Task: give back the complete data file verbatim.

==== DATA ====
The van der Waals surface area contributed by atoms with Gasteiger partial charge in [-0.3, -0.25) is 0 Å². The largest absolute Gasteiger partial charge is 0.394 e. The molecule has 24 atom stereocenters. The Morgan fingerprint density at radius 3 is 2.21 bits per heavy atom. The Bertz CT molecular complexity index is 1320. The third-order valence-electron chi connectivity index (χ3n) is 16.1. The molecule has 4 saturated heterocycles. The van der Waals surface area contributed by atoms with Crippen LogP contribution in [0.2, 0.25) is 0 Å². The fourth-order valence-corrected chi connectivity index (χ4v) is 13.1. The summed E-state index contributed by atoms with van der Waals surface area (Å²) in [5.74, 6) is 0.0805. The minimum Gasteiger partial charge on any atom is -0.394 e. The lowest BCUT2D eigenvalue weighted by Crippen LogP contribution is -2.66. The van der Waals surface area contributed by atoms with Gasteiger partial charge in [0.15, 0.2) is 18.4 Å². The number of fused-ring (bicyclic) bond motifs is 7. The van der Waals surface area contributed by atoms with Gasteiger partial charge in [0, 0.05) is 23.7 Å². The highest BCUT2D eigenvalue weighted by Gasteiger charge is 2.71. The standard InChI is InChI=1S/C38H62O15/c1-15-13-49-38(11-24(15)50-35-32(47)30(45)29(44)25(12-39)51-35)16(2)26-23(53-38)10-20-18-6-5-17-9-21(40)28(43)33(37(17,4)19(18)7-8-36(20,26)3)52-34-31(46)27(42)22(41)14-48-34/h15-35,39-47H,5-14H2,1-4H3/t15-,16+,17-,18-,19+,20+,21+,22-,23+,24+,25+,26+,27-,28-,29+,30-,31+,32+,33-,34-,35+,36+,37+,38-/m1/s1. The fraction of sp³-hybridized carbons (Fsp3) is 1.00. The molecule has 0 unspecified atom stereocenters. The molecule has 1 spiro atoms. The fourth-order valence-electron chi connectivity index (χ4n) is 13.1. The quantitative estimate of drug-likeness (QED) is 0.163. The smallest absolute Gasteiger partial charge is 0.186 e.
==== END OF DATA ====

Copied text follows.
The van der Waals surface area contributed by atoms with Gasteiger partial charge in [-0.3, -0.25) is 0 Å². The largest absolute Gasteiger partial charge is 0.394 e. The molecule has 24 atom stereocenters. The Morgan fingerprint density at radius 3 is 2.21 bits per heavy atom. The Bertz CT molecular complexity index is 1320. The third-order valence-electron chi connectivity index (χ3n) is 16.1. The molecule has 4 saturated heterocycles. The van der Waals surface area contributed by atoms with Crippen LogP contribution in [0.2, 0.25) is 0 Å². The fourth-order valence-corrected chi connectivity index (χ4v) is 13.1. The summed E-state index contributed by atoms with van der Waals surface area (Å²) in [5.74, 6) is 0.0805. The minimum Gasteiger partial charge on any atom is -0.394 e. The lowest BCUT2D eigenvalue weighted by Crippen LogP contribution is -2.66. The van der Waals surface area contributed by atoms with Gasteiger partial charge in [0.15, 0.2) is 18.4 Å². The number of fused-ring (bicyclic) bond motifs is 7. The van der Waals surface area contributed by atoms with Gasteiger partial charge in [0, 0.05) is 23.7 Å². The highest BCUT2D eigenvalue weighted by Gasteiger charge is 2.71. The standard InChI is InChI=1S/C38H62O15/c1-15-13-49-38(11-24(15)50-35-32(47)30(45)29(44)25(12-39)51-35)16(2)26-23(53-38)10-20-18-6-5-17-9-21(40)28(43)33(37(17,4)19(18)7-8-36(20,26)3)52-34-31(46)27(42)22(41)14-48-34/h15-35,39-47H,5-14H2,1-4H3/t15-,16+,17-,18-,19+,20+,21+,22-,23+,24+,25+,26+,27-,28-,29+,30-,31+,32+,33-,34-,35+,36+,37+,38-/m1/s1. The fraction of sp³-hybridized carbons (Fsp3) is 1.00. The molecule has 0 unspecified atom stereocenters. The molecule has 1 spiro atoms. The fourth-order valence-electron chi connectivity index (χ4n) is 13.1. The quantitative estimate of drug-likeness (QED) is 0.163. The smallest absolute Gasteiger partial charge is 0.186 e.